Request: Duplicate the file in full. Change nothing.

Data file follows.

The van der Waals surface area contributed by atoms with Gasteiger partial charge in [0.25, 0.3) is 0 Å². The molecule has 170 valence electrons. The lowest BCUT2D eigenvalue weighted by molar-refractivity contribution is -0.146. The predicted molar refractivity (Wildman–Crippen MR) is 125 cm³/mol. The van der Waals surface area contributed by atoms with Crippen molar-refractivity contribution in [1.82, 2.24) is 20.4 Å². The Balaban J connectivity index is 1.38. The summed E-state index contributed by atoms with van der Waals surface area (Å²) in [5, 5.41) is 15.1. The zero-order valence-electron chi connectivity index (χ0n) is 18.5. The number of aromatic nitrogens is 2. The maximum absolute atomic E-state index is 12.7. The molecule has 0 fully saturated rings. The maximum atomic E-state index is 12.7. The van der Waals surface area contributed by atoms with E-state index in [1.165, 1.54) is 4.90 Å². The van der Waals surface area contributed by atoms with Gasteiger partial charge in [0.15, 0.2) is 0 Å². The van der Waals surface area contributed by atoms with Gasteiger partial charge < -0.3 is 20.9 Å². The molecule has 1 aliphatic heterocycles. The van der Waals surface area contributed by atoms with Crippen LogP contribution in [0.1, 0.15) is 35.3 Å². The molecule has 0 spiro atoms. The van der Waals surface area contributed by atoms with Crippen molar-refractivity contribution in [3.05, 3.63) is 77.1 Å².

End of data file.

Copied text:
The van der Waals surface area contributed by atoms with Gasteiger partial charge in [0.25, 0.3) is 0 Å². The molecule has 170 valence electrons. The lowest BCUT2D eigenvalue weighted by molar-refractivity contribution is -0.146. The predicted molar refractivity (Wildman–Crippen MR) is 125 cm³/mol. The van der Waals surface area contributed by atoms with Crippen molar-refractivity contribution in [1.82, 2.24) is 20.4 Å². The Balaban J connectivity index is 1.38. The summed E-state index contributed by atoms with van der Waals surface area (Å²) in [5, 5.41) is 15.1. The zero-order valence-electron chi connectivity index (χ0n) is 18.5. The number of aromatic nitrogens is 2. The maximum absolute atomic E-state index is 12.7. The molecule has 0 fully saturated rings. The maximum atomic E-state index is 12.7. The van der Waals surface area contributed by atoms with E-state index in [1.165, 1.54) is 4.90 Å². The van der Waals surface area contributed by atoms with Gasteiger partial charge in [0.15, 0.2) is 0 Å². The van der Waals surface area contributed by atoms with Gasteiger partial charge < -0.3 is 20.9 Å². The molecule has 1 aliphatic heterocycles. The van der Waals surface area contributed by atoms with Crippen LogP contribution in [0.1, 0.15) is 35.3 Å². The molecule has 0 spiro atoms. The van der Waals surface area contributed by atoms with Crippen molar-refractivity contribution in [3.05, 3.63) is 77.1 Å².